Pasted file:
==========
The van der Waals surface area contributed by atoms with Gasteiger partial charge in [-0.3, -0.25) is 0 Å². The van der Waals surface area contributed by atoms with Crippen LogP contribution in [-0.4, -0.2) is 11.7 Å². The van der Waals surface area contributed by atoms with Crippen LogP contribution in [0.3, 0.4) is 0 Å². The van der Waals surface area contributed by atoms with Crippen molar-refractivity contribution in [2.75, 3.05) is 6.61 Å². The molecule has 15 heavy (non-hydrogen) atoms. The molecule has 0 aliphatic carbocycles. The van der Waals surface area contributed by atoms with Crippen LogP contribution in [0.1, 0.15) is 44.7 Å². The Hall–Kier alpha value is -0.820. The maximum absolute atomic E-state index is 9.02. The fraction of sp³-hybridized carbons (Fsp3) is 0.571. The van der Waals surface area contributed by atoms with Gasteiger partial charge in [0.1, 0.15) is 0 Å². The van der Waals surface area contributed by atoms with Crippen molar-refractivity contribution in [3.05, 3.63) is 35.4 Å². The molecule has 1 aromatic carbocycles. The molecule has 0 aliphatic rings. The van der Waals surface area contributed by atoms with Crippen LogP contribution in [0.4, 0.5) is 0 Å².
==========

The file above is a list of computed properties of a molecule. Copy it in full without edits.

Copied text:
The van der Waals surface area contributed by atoms with Gasteiger partial charge in [-0.3, -0.25) is 0 Å². The van der Waals surface area contributed by atoms with Crippen LogP contribution in [-0.4, -0.2) is 11.7 Å². The van der Waals surface area contributed by atoms with Crippen LogP contribution in [0.3, 0.4) is 0 Å². The van der Waals surface area contributed by atoms with Crippen molar-refractivity contribution in [2.75, 3.05) is 6.61 Å². The molecule has 15 heavy (non-hydrogen) atoms. The molecule has 0 aliphatic carbocycles. The van der Waals surface area contributed by atoms with Crippen LogP contribution in [0.1, 0.15) is 44.7 Å². The Hall–Kier alpha value is -0.820. The maximum absolute atomic E-state index is 9.02. The fraction of sp³-hybridized carbons (Fsp3) is 0.571. The van der Waals surface area contributed by atoms with Gasteiger partial charge in [0.1, 0.15) is 0 Å². The van der Waals surface area contributed by atoms with Crippen molar-refractivity contribution in [3.05, 3.63) is 35.4 Å². The molecule has 1 aromatic carbocycles. The molecule has 0 aliphatic rings. The van der Waals surface area contributed by atoms with Crippen LogP contribution in [0.4, 0.5) is 0 Å².